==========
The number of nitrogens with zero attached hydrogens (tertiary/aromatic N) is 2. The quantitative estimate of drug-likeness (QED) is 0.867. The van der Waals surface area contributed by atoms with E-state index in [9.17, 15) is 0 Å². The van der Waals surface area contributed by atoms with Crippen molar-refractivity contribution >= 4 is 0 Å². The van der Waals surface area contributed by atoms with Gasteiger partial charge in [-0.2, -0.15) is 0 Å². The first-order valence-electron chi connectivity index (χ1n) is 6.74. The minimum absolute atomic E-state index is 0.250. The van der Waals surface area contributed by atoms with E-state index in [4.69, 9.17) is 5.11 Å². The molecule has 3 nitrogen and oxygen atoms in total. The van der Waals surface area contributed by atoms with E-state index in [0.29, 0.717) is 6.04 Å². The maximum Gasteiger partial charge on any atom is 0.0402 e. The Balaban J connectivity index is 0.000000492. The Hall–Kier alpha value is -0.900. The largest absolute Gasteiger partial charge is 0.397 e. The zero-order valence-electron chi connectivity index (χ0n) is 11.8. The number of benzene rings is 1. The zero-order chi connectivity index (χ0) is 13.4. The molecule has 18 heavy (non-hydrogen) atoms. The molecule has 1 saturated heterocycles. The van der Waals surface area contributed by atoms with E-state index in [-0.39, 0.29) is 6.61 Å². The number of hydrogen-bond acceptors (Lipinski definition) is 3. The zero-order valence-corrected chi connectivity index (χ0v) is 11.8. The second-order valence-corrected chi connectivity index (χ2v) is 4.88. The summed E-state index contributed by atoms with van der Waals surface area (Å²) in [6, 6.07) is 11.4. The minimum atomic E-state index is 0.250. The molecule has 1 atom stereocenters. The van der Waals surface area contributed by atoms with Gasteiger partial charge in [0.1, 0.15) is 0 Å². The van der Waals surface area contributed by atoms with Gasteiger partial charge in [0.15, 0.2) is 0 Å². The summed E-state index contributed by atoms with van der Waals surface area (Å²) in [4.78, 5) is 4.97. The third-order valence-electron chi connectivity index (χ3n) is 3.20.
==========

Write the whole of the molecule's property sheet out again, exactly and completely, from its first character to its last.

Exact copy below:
The number of nitrogens with zero attached hydrogens (tertiary/aromatic N) is 2. The quantitative estimate of drug-likeness (QED) is 0.867. The van der Waals surface area contributed by atoms with E-state index in [9.17, 15) is 0 Å². The van der Waals surface area contributed by atoms with Crippen molar-refractivity contribution >= 4 is 0 Å². The van der Waals surface area contributed by atoms with Gasteiger partial charge in [-0.2, -0.15) is 0 Å². The first-order valence-electron chi connectivity index (χ1n) is 6.74. The minimum absolute atomic E-state index is 0.250. The van der Waals surface area contributed by atoms with E-state index in [4.69, 9.17) is 5.11 Å². The molecule has 3 nitrogen and oxygen atoms in total. The van der Waals surface area contributed by atoms with E-state index in [0.29, 0.717) is 6.04 Å². The maximum Gasteiger partial charge on any atom is 0.0402 e. The Balaban J connectivity index is 0.000000492. The Hall–Kier alpha value is -0.900. The largest absolute Gasteiger partial charge is 0.397 e. The zero-order valence-electron chi connectivity index (χ0n) is 11.8. The number of benzene rings is 1. The zero-order chi connectivity index (χ0) is 13.4. The molecule has 18 heavy (non-hydrogen) atoms. The molecule has 1 saturated heterocycles. The van der Waals surface area contributed by atoms with E-state index in [-0.39, 0.29) is 6.61 Å². The number of hydrogen-bond acceptors (Lipinski definition) is 3. The zero-order valence-corrected chi connectivity index (χ0v) is 11.8. The second-order valence-corrected chi connectivity index (χ2v) is 4.88. The summed E-state index contributed by atoms with van der Waals surface area (Å²) in [6, 6.07) is 11.4. The minimum atomic E-state index is 0.250. The molecule has 1 atom stereocenters. The van der Waals surface area contributed by atoms with Gasteiger partial charge in [0.1, 0.15) is 0 Å². The van der Waals surface area contributed by atoms with Gasteiger partial charge in [0.15, 0.2) is 0 Å². The summed E-state index contributed by atoms with van der Waals surface area (Å²) in [4.78, 5) is 4.97. The third-order valence-electron chi connectivity index (χ3n) is 3.20.